Pathophysiologic Implications of Cell Swelling in the Failing Heart: Influence of Intracrine and Extracellular Renin–Angiotensin Systems
The regulation of cell volume is of fundamental importance to heart cell function and is involved on genetic expression, growth and activation of ionic channels including the swelling-activate chloride channel which reduces the action potential duration and facilitates the generation of cardiac arrhythmias. Extracellular renin or angiotensin II cause heart cell swelling through inhibition of the sodium pump and activation of the Na-K-2 Cl cotransporter while intracellular Ang II reduces cell volume through an activation of the electrogenic sodium pump. Ang (1-7) also reduces cell volume by activation of the sodium pump. The implications of these findings to cardiac arrhythmia during ischemia reperfusion are discussed.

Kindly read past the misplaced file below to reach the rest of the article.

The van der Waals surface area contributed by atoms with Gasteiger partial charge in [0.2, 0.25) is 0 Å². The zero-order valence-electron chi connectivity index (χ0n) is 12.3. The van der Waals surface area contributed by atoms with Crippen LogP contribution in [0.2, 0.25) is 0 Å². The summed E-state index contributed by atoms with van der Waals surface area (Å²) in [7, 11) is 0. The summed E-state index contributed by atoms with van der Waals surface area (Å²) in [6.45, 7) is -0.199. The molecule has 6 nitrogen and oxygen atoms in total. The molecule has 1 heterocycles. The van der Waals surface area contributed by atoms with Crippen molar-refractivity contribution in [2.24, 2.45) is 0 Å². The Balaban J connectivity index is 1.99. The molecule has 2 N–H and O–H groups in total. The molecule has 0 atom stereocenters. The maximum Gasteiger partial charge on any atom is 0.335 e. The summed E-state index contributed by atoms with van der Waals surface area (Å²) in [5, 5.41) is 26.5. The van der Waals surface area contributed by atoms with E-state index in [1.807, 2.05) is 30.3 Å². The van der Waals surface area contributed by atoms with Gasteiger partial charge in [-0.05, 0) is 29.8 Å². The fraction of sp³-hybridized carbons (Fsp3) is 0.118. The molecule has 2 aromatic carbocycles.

KeywordsAction Potential Duration Angiotensin System Heart Cell Sodium Pump Cell Volume Regulation
This work was supported in part by grant GM-61838 from NIH.
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